Currently, I’m in the Boone area of North Carolina for the Grandfather Mountain Highland Games. This is my ninth time at the games celebrating my heritage and the Cameron Clan.
Grandfather Mountain in the background of me wearing my Cameron kilt
Being up here, it hasn’t just been age-old Scottish traditions that have amazed me. The biodiversity on this mountain is utterly amazing.
Grandfather Mountain reaches a height of 5,946 ft. The mountain is estimated to be 300 million years old. A third of the mountain is operated as a scenic travel attraction by the Grandfather Mountain Stewardship Foundation, Inc, which is a great organization that funnels all proceeds into preserving the mountain. This third includes the mile high swinging bridge.
the mile high swinging bridge on an especially foggy 4th of July
The other two thirds of Grandfather Mountain is owned by the state of North Carolina. This area is wild and undeveloped, which is great! Accessible only on foot, visitors to Grandfather Mountain State Park can hike several miles of rugged alpine trails that lead across or around rock walls. I like to believe that I am one of the rare people who have touched every square inch of that mountain!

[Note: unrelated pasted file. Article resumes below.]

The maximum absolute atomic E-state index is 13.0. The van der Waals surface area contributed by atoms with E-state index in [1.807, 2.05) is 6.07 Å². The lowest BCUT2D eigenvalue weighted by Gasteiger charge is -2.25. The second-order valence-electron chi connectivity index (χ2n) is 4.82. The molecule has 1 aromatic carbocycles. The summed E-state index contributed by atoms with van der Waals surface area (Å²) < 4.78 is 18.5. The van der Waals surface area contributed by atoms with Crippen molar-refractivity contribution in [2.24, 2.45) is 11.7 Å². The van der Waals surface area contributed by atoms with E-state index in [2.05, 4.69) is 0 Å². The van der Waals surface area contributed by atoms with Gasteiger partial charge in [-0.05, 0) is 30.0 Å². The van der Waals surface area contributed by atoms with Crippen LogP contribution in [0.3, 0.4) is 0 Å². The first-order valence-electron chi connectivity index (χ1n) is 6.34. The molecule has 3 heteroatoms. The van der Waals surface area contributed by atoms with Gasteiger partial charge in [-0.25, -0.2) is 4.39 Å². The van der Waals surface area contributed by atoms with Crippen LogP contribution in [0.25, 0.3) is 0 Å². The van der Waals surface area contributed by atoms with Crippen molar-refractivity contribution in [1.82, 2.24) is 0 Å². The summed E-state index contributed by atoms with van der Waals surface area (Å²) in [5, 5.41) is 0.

one of a few bears near the museum at Grandfather Mountain
Through my many hikes, jogs, and strolls, I’ve found more animals and plants than I even knew existed on Earth. This variety of life is referred to as “Biodiversity” and is being threatened by human activity. Thinking about this reality up on the Mountain really breaks my heart. Every form of life on our planet is unique and deserves respect regardless of its worth (or lack thereof) to human beings. Humankind is part of nature and the natural world is priceless to humans. As the human population is increasing, there exists insatiable demand for raw materials, which directly causes decreases in biodiversity. It is therefore vital to control human consumption and conserve biodiversity.
What can you do?
- Reduce (or eliminate) pesticide and fertilizer usage
- Reduce, Reuse, Recycle – of course
- Composting – also reduces what goes to the landfill and a safer alternative to fertilizers
- Eat local produce and incorporate meatless meals if you don’t already!
- Reduce car-use — biking, walking, car-pooling, riding public transportation, or even a more fuel efficient car can do a lot of good
remember to not only be careful on this rugged mountain, but to also be careful with this rugged mountain